Caleb's opinion of the King of Egypt: “That bastard pharaoh of yours—he’s going to get his someday. Six years in a row he’s come through our land—takes our wheat and wine and whatever else he can get hold of to feed his army—and hauls back to Egypt anything worth taking. What does he leave us to eat? Well, we highlanders didn’t give in as easily as you people from the south. We gave him a few good battles. Take my word on that!”

The king's son, Mehy, takes a shine to the Canaanites: “When I’m can be my barber. I’m sick of just old people around me. Holy cats, am I glad you two showed up! But what about you, Caleb? You’d never fight for me, I suppose. But, you see, I only mean to defend myself. Nothing more.”

“I’ll fight for you,” said Caleb to the heir of Egypt’s throne, giving the boy’s sidelock a little tug. “Count on me.” And somehow Levi didn’t doubt that he meant it truly.

Satiah's opinion of Caleb: “Tabubu, can you believe it? It was the same man we saw from the window! All that hair was showing right through his wet shirt. I thought I’d just fall down and die right there! Isn’t he simply too splendid? Like a veritable god!”

“Yes, my lady,” Tabubu replied. “I see him. He some wet white man, alright, but not fearing nothing it looks like.”

Tabubu's opinion of the ruler: “The pharaoh was really quite handsome for a white man and looked as strong as an ox with muscular legs and a chest as big as that of a cock pigeon. Certainly, he was on the old side and running a little to fat and yet exuded more energy and virility than many younger men. More than anything else about him, the girl liked the way he spoke to the others, his servants and sailors, in a good-humored, hearty fashion—well, when he actually was in a good humor, which was most of the time. Of course, the king had no occasion to address the girl, who didn’t usually wait upon him, and didn’t appear to want to now, either.”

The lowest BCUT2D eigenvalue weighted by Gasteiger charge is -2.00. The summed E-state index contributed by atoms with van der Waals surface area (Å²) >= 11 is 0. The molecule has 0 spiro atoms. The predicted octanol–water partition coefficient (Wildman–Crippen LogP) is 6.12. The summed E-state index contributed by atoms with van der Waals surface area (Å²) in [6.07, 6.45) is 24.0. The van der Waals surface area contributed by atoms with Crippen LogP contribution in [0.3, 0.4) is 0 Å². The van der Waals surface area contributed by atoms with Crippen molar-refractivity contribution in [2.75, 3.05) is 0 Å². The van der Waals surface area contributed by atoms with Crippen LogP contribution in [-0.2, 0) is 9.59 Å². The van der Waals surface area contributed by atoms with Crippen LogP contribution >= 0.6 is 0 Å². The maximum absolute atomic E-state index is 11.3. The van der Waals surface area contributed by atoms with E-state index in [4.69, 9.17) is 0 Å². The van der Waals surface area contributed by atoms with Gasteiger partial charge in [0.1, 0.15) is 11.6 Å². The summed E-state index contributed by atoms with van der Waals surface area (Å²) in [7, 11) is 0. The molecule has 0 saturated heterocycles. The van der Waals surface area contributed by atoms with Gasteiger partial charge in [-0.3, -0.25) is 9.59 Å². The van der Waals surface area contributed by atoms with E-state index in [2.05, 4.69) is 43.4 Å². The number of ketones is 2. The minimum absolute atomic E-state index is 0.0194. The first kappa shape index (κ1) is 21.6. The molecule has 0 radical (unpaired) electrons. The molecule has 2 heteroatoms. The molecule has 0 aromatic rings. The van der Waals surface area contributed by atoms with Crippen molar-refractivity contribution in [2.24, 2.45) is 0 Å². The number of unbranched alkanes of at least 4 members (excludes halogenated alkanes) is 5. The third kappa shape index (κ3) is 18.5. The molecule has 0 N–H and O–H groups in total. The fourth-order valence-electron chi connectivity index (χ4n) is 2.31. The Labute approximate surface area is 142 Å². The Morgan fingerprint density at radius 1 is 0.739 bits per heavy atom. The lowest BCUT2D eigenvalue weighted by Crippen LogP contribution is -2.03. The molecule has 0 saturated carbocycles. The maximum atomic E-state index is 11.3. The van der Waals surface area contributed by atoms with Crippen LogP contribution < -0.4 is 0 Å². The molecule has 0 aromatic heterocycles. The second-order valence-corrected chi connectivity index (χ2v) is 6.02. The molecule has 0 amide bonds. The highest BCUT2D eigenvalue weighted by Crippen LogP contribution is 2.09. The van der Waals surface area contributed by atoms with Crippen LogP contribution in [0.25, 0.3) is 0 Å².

Tabubu's fears for Satiah: “The maidservant simply couldn’t fathom her mistress. Tabubu had been taught at an early age that one didn’t snap at the offering hand, lest it become a fist. And someday that fist would come down on Satiah with the savagery of a man who had been tested to his limit. The slave, although not knowing the pharaoh at all, instinctively knew more about him than did her mistress, for she had grown up with a man just like him—her own father. Tabubu could never have explained how she realized these men were alike, it was just something communicated to her in some mysterious fashion. If Satiah continued down the path she was treading, something worse was going to happen to her than just being sent home, but even Tabubu couldn’t be sure in what way that would occur.”

Mehy's plans for the future: “My idea is to make friends with all the rulers of the foreign lands, not fight with them. First, I’ll send them some gold as a gesture of good will and then I’ll ask them all to give me a daughter or sister—whatever they’ve got handy. I’ll become the relative of the entire world and nobody will bother me.” and “When I’m king, anybody who doesn’t want to live in my land can go—someplace else. I give the two of you my solemn oath right now this minute.”